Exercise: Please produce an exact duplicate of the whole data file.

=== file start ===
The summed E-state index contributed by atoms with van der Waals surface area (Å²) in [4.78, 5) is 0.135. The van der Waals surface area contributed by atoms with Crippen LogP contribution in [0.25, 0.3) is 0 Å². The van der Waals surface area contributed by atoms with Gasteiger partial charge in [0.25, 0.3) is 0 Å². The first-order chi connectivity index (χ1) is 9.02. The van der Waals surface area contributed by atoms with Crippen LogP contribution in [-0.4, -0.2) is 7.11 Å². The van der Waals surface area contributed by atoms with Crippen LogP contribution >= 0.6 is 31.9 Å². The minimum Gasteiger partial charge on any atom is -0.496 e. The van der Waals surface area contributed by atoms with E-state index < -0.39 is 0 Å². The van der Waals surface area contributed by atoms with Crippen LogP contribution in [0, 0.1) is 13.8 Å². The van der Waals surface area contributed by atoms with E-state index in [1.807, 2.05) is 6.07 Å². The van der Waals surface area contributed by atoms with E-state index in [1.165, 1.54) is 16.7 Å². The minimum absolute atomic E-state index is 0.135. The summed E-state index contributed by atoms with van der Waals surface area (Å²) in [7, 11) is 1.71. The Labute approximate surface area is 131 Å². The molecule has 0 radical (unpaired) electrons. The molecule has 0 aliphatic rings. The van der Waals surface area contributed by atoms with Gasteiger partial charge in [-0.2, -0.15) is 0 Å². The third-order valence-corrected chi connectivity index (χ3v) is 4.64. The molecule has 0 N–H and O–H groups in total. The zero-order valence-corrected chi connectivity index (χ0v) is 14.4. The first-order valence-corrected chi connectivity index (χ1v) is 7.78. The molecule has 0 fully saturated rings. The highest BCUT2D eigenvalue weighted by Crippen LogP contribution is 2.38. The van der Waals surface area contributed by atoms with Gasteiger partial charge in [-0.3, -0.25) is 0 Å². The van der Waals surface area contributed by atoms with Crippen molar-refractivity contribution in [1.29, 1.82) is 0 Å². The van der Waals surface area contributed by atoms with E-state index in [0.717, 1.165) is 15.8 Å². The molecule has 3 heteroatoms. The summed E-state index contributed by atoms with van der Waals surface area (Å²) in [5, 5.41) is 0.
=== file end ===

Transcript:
The summed E-state index contributed by atoms with van der Waals surface area (Å²) in [4.78, 5) is 0.135. The van der Waals surface area contributed by atoms with Crippen LogP contribution in [0.25, 0.3) is 0 Å². The van der Waals surface area contributed by atoms with Gasteiger partial charge in [0.25, 0.3) is 0 Å². The first-order chi connectivity index (χ1) is 9.02. The van der Waals surface area contributed by atoms with Crippen LogP contribution in [-0.4, -0.2) is 7.11 Å². The van der Waals surface area contributed by atoms with Crippen LogP contribution >= 0.6 is 31.9 Å². The minimum Gasteiger partial charge on any atom is -0.496 e. The van der Waals surface area contributed by atoms with E-state index < -0.39 is 0 Å². The van der Waals surface area contributed by atoms with Crippen LogP contribution in [0, 0.1) is 13.8 Å². The van der Waals surface area contributed by atoms with E-state index in [1.807, 2.05) is 6.07 Å². The van der Waals surface area contributed by atoms with E-state index in [1.165, 1.54) is 16.7 Å². The minimum absolute atomic E-state index is 0.135. The summed E-state index contributed by atoms with van der Waals surface area (Å²) in [7, 11) is 1.71. The Labute approximate surface area is 131 Å². The molecule has 0 radical (unpaired) electrons. The molecule has 0 aliphatic rings. The van der Waals surface area contributed by atoms with Gasteiger partial charge in [-0.2, -0.15) is 0 Å². The third-order valence-corrected chi connectivity index (χ3v) is 4.64. The molecule has 0 N–H and O–H groups in total. The zero-order valence-corrected chi connectivity index (χ0v) is 14.4. The first-order valence-corrected chi connectivity index (χ1v) is 7.78. The molecule has 0 fully saturated rings. The highest BCUT2D eigenvalue weighted by Crippen LogP contribution is 2.38. The van der Waals surface area contributed by atoms with Gasteiger partial charge in [-0.3, -0.25) is 0 Å². The van der Waals surface area contributed by atoms with Crippen molar-refractivity contribution in [1.29, 1.82) is 0 Å². The van der Waals surface area contributed by atoms with E-state index in [0.717, 1.165) is 15.8 Å². The molecule has 3 heteroatoms. The summed E-state index contributed by atoms with van der Waals surface area (Å²) in [5, 5.41) is 0.